I can recall that day only in flashes.
A Sony Trinitron colour TV encased in a hefty wooden box, my dad’s walrus-moustached friend Mukulesh in a bush shirt, his demure saree-clad wife Shobha, our new home in Bombay still reeking of fresh paint, my mosaic-tiled bedroom, the sound of cricket commentary, the smell of fried cumin wafting in from the kitchen, the clinking of glasses, my parents squealing in delight, firecrackers going off that Sunday evening.
“Remembrance of things past is not necessarily the remembrance of things as they were,” said Marcel Proust. Did that day happen the way I remember it or have I created those memories through the course of several retellings? I’m not sure, but my parents can confirm most details (apart from the cumin).
I was four. It was June 25, 1983 – the day India won the World Cup at Lord’s. It was a day that changed Indian cricket, a day that changed India.
“I celebrated ’til late in the night after getting permission from my parents,” Sachin Tendulkar recently said. “I was inspired to take up playing the game with the season (hard) ball after the 1983 World Cup victory. Had it not happened things could have been different for me.”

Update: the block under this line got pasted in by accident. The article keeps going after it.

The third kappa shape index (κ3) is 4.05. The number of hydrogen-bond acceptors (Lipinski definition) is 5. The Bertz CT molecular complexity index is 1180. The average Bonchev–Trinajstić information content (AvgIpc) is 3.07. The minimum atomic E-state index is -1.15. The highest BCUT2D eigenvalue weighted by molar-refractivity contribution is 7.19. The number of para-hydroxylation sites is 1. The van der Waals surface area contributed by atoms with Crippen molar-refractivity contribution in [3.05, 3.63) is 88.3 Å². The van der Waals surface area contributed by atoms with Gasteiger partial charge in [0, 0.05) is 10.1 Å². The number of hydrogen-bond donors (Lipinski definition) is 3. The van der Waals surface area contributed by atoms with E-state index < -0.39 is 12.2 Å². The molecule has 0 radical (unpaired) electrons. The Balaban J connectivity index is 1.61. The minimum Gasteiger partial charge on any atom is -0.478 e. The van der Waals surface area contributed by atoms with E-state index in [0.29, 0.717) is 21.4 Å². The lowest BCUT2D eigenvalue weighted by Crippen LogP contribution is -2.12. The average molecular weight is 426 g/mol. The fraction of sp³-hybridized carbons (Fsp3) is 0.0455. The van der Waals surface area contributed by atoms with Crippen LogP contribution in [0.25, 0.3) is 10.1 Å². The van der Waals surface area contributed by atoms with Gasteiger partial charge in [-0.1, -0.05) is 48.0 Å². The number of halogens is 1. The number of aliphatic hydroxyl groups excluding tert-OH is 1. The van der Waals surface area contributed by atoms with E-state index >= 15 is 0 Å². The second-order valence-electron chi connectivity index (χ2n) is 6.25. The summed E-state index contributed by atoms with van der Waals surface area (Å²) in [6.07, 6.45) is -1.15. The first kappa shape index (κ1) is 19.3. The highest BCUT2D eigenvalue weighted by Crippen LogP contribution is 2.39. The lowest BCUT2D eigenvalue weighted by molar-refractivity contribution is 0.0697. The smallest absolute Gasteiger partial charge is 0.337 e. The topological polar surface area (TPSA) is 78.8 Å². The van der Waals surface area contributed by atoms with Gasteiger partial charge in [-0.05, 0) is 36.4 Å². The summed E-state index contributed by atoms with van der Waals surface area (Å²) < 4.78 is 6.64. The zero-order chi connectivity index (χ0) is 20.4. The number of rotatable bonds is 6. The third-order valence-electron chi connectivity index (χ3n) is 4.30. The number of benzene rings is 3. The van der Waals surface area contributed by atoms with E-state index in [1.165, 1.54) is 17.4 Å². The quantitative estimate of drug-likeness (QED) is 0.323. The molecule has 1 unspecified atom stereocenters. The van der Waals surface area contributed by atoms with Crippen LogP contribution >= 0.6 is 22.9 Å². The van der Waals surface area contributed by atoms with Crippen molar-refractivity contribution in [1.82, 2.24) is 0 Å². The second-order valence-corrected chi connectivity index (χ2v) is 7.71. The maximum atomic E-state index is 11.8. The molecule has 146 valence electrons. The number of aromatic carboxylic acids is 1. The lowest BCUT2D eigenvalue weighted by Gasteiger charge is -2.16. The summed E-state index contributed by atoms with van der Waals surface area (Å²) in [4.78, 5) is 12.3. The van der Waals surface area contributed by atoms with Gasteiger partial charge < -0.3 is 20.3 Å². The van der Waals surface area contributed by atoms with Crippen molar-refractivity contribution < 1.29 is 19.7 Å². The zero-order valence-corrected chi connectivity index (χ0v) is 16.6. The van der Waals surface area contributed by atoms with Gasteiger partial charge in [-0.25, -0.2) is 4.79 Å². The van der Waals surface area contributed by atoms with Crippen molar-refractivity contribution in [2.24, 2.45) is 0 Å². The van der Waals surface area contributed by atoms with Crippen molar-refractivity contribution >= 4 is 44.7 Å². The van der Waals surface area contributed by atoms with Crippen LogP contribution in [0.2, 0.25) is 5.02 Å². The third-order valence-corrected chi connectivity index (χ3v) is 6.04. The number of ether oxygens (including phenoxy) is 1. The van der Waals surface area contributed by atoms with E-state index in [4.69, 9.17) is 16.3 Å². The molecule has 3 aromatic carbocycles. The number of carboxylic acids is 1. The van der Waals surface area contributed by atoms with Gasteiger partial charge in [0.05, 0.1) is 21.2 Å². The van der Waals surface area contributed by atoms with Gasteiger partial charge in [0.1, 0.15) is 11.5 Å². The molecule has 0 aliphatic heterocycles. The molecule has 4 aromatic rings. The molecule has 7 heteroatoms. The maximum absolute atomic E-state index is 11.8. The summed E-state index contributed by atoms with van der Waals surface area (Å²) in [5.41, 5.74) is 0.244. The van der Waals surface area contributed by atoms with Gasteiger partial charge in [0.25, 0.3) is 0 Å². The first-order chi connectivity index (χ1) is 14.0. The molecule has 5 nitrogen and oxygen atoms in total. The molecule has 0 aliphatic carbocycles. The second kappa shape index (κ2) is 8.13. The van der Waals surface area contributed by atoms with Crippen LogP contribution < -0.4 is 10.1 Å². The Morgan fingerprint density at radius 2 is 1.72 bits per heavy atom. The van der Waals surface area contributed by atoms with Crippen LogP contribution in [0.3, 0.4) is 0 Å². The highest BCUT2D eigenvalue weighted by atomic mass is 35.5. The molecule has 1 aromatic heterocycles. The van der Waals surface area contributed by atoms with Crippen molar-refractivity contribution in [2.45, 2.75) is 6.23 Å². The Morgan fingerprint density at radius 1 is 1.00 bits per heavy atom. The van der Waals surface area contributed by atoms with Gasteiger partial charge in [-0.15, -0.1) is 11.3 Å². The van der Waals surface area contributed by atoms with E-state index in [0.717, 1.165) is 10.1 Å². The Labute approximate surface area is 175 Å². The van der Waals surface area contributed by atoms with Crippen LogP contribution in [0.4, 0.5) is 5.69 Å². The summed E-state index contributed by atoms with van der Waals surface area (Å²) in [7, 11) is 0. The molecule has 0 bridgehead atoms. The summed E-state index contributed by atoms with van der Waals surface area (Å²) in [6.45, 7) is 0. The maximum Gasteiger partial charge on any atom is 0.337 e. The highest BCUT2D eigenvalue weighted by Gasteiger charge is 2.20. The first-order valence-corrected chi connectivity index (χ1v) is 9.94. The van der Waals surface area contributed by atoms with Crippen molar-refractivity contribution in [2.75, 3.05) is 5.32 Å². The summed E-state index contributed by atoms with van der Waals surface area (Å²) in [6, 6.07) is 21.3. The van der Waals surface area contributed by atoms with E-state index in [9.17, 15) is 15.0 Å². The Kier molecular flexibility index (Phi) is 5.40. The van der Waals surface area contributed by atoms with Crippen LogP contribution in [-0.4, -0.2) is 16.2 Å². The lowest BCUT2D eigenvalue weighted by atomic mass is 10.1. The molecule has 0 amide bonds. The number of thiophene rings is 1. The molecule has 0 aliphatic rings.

For years after, I would hear about that day. A rampaging Viv Richards, Kapil Dev running backwards to catch him, Jimmy Amarnath’s man-of-the-match performance, and thousands of Indians invading the pitch – these vignettes were narrated over and over, embellished with every telling. It was many years until I actually saw a replay of Kapil’s catch, but I could have sworn I had watched it on a loop. No father in the Eighties ever tired of talking to his children about that magical, morale-boosting win. India’s leading newsmagazine at the time – India Today – titled its cover story “Miracle at Lord’s: Indian cricket’s finest hour”.
And what a miracle it was. The team capable only of – in captain Kapil’s own words – “a surprise or two”, beat the 50-1 odds (some reports say 66-1) to lord it over the home of cricket. Was it even more special because it came at Lord’s? Probably.
For a poverty-stricken nation, recovering from the throes of the Emergency and Nehruvian socialism, cricket was less a game, more a metaphor for life. And nowhere was that metaphor more evident than in India’s conflicted relationship with Lord’s, with its underpinnings of race, colour, class and colonialism. Lord’s was regarded as the ultimate bastion of imperialism – a private gentleman’s club, with an emphasis on order and rules, and a white, privileged, male outlook on life; it was the only English cricket venue patronised by the royal family; and it had stiff-upper-lipped stewards, regarded by one or two prominent Indians as – how best to put it? – prejudiced. To win the World Cup – at Lord’s – was to triumph over all it stood for.